A British Tinnitus Association funded team show NHS provisions for tinnitus are cost-effective against the National Institute for Health and Care Excellence (NICE) cost-effectiveness threshold.
- Study shows average cost of tinnitus treatment per patient per year is £717, equating to an NHS healthcare bill of £750 million per year
- 1.05 million GP consultations for tinnitus each year
- The cost to society of tinnitus in the UK is £2.7 billion per year
- The most cost-effective therapies for tinnitus are delivered within audiology
The full paper is available on an open-access basis from: https://bmchealthservres.biomedcentral.com/articles/10.1186/s12913-017-2527-2
Paper authors and tinnitus case studies are available for interview.
Issued by the British Tinnitus Association 29 September 2017
A study funded by the British Tinnitus Association into the healthcare cost of tinnitus management in the UK has calculated that the average cost of tinnitus treatment per patient per year is £717, equating to an NHS healthcare bill of £750 million per year.
The study – a collaborative effort between the British Tinnitus Association, Optimity Advisors and an advisory group comprising of tinnitus experts with backgrounds in audiology, ENT, research and general practice, calculated that over 1.05 million GP consultations for tinnitus take place each year, and that the condition costs society £2.7 billion per year.
The team mapped out the clinical pathways and treatment options used by people who seek help for their tinnitus. To generate an overall average NHS treatment cost and estimate cost-effectiveness, costs and probabilities of a patient receiving a particular treatment, and benefiting from it, were estimated using evidence from expert opinion, research literature, a patient survey, and national statistics.
David Stockdale, Chief Executive of the British Tinnitus Association and leader of the study said:
“With over 6 million people living with tinnitus in the United Kingdom, and the prevalence of bothersome tinnitus increasing, there was a pressing need to examine the costs of tinnitus care in the UK and to provide a bench mark for the economic evaluation of new therapies or modified pathways.”
“Although over 6 million people in the UK have tinnitus, there is no standard treatment pathway for tinnitus patients within the NHS. Possible therapies include education and reassurance, cognitive behavioural therapies, sound enrichment or amplification of external sound via hearing aids. However, the effectiveness of most therapies is somewhat controversial. As health services come under increasing pressure to use limited resources more effectively, there is an increasing need to demonstrate the value of tinnitus therapies, and how this value can be enhanced.”
“The objective of this project was to map out existing clinical practice, estimate the NHS costs associated with the approaches used, and to obtain initial estimates of cost-effectiveness. With an average treatment cost of £717 per patient per year, and an average cost of £10,600 per Quality Adjusted Life Year (QALY) gained across all pathways, NHS provisions for tinnitus are cost-effective against the National Institute for Health and Care Excellence (NICE) cost-effectiveness threshold.”
“The BTA is highlighting this study in the hope and expectation that healthcare purchasers in the UK will heed this work and improve provision of tinnitus services.”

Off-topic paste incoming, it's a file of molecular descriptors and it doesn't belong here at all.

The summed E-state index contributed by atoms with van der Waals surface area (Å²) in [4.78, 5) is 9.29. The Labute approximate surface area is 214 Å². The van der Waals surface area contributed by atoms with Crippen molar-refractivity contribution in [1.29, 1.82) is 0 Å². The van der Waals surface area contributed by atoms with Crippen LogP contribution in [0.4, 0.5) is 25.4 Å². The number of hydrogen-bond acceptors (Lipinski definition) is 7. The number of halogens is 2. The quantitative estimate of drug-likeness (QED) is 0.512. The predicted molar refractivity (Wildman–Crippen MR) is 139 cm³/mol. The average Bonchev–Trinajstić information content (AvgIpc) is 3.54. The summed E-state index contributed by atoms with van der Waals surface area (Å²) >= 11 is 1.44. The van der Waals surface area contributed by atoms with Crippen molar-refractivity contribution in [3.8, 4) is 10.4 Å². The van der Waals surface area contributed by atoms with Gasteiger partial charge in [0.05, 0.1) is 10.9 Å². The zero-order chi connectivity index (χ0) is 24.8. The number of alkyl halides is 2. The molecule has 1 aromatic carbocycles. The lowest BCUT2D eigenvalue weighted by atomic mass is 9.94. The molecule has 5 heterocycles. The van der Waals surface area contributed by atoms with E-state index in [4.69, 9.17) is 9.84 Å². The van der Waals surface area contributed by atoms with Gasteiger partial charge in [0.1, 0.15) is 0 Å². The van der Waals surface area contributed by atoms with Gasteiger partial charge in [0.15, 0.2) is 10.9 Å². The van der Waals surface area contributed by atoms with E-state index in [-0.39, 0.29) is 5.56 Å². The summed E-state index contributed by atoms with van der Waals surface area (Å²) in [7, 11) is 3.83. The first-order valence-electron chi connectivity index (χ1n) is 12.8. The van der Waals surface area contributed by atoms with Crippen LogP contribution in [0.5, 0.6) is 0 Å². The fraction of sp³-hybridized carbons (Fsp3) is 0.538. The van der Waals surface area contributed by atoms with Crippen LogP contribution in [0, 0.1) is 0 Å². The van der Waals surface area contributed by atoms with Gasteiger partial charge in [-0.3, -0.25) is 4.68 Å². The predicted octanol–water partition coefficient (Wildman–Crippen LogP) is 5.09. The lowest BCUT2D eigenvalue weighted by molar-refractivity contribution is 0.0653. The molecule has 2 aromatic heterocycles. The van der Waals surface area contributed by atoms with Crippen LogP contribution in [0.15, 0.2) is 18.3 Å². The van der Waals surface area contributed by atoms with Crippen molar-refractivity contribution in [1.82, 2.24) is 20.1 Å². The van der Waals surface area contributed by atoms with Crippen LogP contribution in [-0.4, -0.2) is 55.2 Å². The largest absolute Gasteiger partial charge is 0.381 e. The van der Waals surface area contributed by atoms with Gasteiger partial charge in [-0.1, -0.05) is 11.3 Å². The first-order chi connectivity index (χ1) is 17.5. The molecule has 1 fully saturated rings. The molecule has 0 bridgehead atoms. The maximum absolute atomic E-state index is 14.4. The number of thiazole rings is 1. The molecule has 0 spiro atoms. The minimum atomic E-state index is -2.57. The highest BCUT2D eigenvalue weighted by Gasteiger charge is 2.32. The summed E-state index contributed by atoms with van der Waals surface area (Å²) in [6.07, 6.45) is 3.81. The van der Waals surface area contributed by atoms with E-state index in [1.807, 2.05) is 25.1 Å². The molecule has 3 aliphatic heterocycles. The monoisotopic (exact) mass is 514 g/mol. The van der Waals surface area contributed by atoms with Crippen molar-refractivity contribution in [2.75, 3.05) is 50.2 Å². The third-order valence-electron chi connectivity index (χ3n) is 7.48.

“An economic evaluation of the healthcare cost of tinnitus management in the UK” is published in BMC Health Services Research DOI: 10.1186/s12913-017-2527-2
About the British Tinnitus Association
The British Tinnitus Association (BTA) is an independent charity which supports thousands of people who experience tinnitus and advises medical professionals from across the world.
The BTA is the primary source of support and information for people with tinnitus in the UK, facilitating an improved quality of life. They aim to encourage prevention through its educational programme and to seek effective treatment for tinnitus through a medical research programme.
The support the BTA offers to 335,000 people per year who are affected by tinnitus is reliant upon the generous donations of their supporters and fundraisers. They receive no government support and need to raise half a million pounds each year to continue their UK wide support.
The experienced team at the BTA understands the impact that tinnitus can have on the lives of those who experience tinnitus and those who live with them, so seeks to provide the most appropriate and expert advice and information free of charge – via a confidential freephone helpline on 0800 018 0527 and online at www.tinnitus.org.uk. The BTA can also post printed and audio information and advice.
Visit the BTA’s Facebook page at www.facebook.com/BritishTinnitusAssociation and follow the BTA on Twitter at www.twitter.com/BritishTinnitus
Not an illness or disease, tinnitus is a term that describes the sensation of hearing a noise in the absence of an external sound. The noise can have virtually any quality. Ringing, whistling, and buzzing are common, but more complex sounds may also be reported. Troublesome tinnitus can be very distressing for the affected individual, and issues may arise with sleep, concentration and mood. However, in many cases, subtle changes in people’s environment can address these issues, and improve quality of life.
For more information
Nic Wray, Communications Manager
0114 250 9933
British Tinnitus Association
Ground Floor, Unit 5 Acorn Business Park
Press release distributed by Pressat on behalf of British Tinnitus Association, on Friday 29 September, 2017. For more information subscribe and follow http://www.pressat.co.uk/